Teaching Piano to Your Own Kids: Secrets From 3 Mums

I hear a lot of horror stories about teaching piano to your own kids, and get questions all the time from parents who want to give it a go. Not being a parent myself, I can only imagine the challenges of teaching your own kids – which is why I turned to these 3 brave teachers to share their experiences with “keeping it all in the family,” piano-style.

Teaching Piano to Your Own Kids Secrets from 3 Mums facebook 1

While these teachers provide a wide range of suggestions, all of them make a point to include setting the same expectations of your own kids as you would for any other student. That seems like a great place to start for any would-be parent-teacher combo.

I hope the secrets shared here help you find that balance with being both the teacher and the parent…without losing your marbles. 😉

From Rebekah Maxner: Separate “Teacher” from “Practice Monitor”

tips for teaching your own kids

Teaching piano lessons to your own children is one of the greatest joys – and one of the greatest challenges – for a piano teacher. The biggest thing to remember is that your relationship with your child is more important than the accuracy of their playing.

In the actual lessons, be careful of your ‘pianoside manner’. It helps to set a prime time slot between other students when your child will have energy. Don’t compare them to other students.

Have someone else to prompt and monitor weekly practice, and maybe even get out of house.

Avoid treating piano practice as a chore or even mentioning it in a list with other chores. Sometimes when your kids are tired or overwhelmed with life, it’s okay to let piano practice go for that day. Model practising and playing yourself, showing your family the joy of music.

When teaching piano to your own children, be patient. All good things take time. Don’t sweat the small stuff.

For more fantastic resources from Rebekah, visit her website.

From Jan Hess: Set Expectations

It was a joy to teach my own children piano and I believe you, too, can be successful if you keep these rules in mind:

  1. Give your kids a specific lesson time and stick to it. Wedge them between other students with a clear beginning and ending time.
  2. Keep your expectations of your own children the same as your other students: amount of practice time, keeping fingernails trimmed (!),  performance opportunities and the like.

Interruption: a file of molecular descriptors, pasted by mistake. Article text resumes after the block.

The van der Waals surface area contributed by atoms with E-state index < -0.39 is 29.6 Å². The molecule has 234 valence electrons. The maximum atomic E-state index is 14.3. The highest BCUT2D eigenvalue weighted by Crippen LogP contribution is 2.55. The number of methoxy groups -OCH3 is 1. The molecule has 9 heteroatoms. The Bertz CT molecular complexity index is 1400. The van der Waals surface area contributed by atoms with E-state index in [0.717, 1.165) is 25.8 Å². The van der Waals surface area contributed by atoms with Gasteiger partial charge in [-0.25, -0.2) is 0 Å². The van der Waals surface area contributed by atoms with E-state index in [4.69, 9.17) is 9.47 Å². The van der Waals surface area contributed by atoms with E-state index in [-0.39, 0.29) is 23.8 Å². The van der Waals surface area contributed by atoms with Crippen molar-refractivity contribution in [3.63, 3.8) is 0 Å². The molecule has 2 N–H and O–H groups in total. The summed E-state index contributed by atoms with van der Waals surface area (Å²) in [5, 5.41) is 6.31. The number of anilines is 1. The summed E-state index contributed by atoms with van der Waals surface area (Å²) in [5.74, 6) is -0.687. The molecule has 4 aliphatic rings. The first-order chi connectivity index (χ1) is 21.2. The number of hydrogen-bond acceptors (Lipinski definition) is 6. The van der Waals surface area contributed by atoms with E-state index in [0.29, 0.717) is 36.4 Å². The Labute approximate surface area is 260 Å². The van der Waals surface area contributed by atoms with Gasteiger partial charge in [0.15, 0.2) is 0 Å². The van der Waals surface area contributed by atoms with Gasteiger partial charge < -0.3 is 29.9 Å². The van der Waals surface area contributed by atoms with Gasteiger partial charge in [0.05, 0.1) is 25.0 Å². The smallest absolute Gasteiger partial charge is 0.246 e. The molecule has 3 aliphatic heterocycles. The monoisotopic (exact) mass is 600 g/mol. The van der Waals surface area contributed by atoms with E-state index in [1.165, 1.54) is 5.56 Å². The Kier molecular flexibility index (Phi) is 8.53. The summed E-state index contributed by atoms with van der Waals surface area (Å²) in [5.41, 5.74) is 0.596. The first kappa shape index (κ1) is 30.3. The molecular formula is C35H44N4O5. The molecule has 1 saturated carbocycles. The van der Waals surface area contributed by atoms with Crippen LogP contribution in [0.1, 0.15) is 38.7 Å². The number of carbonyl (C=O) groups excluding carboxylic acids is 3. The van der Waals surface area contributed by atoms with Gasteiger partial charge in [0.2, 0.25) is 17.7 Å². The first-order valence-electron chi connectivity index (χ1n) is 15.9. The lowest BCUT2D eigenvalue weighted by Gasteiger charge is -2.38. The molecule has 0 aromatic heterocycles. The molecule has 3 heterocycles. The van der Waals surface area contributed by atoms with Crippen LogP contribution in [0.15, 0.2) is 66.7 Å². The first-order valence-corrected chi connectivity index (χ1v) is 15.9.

3. If you have some type of group lessons or activities in the studio, be sure to plug your kids into a group too so they can enjoy the social aspect of piano lessons and the chance to share with other students.

When I was teaching piano to my own children, 2 of them each had a year of furlough from my studio for various reasons.  But they always returned to me – and quite enthusiastically! I’m happy to say that all three of my children achieved a functional level of playing they’ll be able to use throughout their life.

From Melissa Quilitzsch: TBD

teaching your own kids

Teaching piano to your own children can be a positive or frustrating experience for all parties involved – it really just depends on you.

One thing that I can’t stress enough is the importance of setting reasonable expectations. Don’t expect all of your children to fall in love with the piano or be mini Beethovens.

For example, when I started teaching, my oldest child was about 3 years old. She had excellent fine motor skills for her young age, so I figured she’d be ready for a few lessons. Turns out, she wasn’t ready – not in the slightest. Instead of facing reality, we continued on for several months before finally fizzling out and waiting a few years to try again.

My middle child was a very different experience. Knowing what happened with my oldest at age 3, I didn’t even think about starting lessons with her until at least 4 years of age. Her 4th birthday came, and she was so excited because now she could finally take piano lessons from mum! She studied with me until her late teens when she needed a serious teacher to prepare her for college.

My youngest child taught me a lot about what parents go through at home. He was a chronic non-practicer. One time he even recorded himself on the digital piano “practising” so I would think he was busy, but I found him in his room playing with legos!

Out of my three kids, only one became a music major at university. However, all three of them love music – and that’s what’s most important in my book!

Find more about Melissa’s studio on her facebook page.

Have you tried teaching piano lessons to your own kids?

What was your experience like? Share the good, the bad and the ugly in the comments below so we can all learn from it. 🙂

For more resources about lesson strategies, check out the articles on Nicola’s centralised hub page devoted entirely to Planning Piano Lessons.

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